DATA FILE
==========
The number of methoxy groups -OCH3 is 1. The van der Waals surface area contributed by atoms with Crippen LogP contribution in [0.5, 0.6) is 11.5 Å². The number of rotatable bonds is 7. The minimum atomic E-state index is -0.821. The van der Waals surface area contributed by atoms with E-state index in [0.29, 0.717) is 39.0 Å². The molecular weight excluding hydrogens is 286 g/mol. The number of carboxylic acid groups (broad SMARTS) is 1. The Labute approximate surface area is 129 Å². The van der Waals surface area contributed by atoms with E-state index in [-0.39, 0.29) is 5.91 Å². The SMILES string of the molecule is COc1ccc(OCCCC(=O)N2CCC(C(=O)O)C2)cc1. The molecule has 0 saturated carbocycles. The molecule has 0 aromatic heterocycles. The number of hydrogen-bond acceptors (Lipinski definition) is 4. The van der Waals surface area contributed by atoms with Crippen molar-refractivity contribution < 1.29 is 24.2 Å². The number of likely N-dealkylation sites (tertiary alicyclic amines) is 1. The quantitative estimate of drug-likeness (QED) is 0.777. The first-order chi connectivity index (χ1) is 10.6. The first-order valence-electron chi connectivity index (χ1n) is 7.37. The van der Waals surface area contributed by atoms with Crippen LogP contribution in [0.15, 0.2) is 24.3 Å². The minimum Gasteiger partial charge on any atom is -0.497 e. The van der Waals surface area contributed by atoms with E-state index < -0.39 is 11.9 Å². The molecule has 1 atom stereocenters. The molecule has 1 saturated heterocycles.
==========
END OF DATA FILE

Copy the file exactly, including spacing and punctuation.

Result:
The number of methoxy groups -OCH3 is 1. The van der Waals surface area contributed by atoms with Crippen LogP contribution in [0.5, 0.6) is 11.5 Å². The number of rotatable bonds is 7. The minimum atomic E-state index is -0.821. The van der Waals surface area contributed by atoms with E-state index in [0.29, 0.717) is 39.0 Å². The molecular weight excluding hydrogens is 286 g/mol. The number of carboxylic acid groups (broad SMARTS) is 1. The Labute approximate surface area is 129 Å². The van der Waals surface area contributed by atoms with E-state index in [-0.39, 0.29) is 5.91 Å². The SMILES string of the molecule is COc1ccc(OCCCC(=O)N2CCC(C(=O)O)C2)cc1. The molecule has 0 saturated carbocycles. The molecule has 0 aromatic heterocycles. The number of hydrogen-bond acceptors (Lipinski definition) is 4. The van der Waals surface area contributed by atoms with Crippen molar-refractivity contribution < 1.29 is 24.2 Å². The number of likely N-dealkylation sites (tertiary alicyclic amines) is 1. The quantitative estimate of drug-likeness (QED) is 0.777. The first-order chi connectivity index (χ1) is 10.6. The first-order valence-electron chi connectivity index (χ1n) is 7.37. The van der Waals surface area contributed by atoms with Crippen LogP contribution in [0.15, 0.2) is 24.3 Å². The minimum Gasteiger partial charge on any atom is -0.497 e. The van der Waals surface area contributed by atoms with E-state index < -0.39 is 11.9 Å². The molecule has 1 atom stereocenters. The molecule has 1 saturated heterocycles.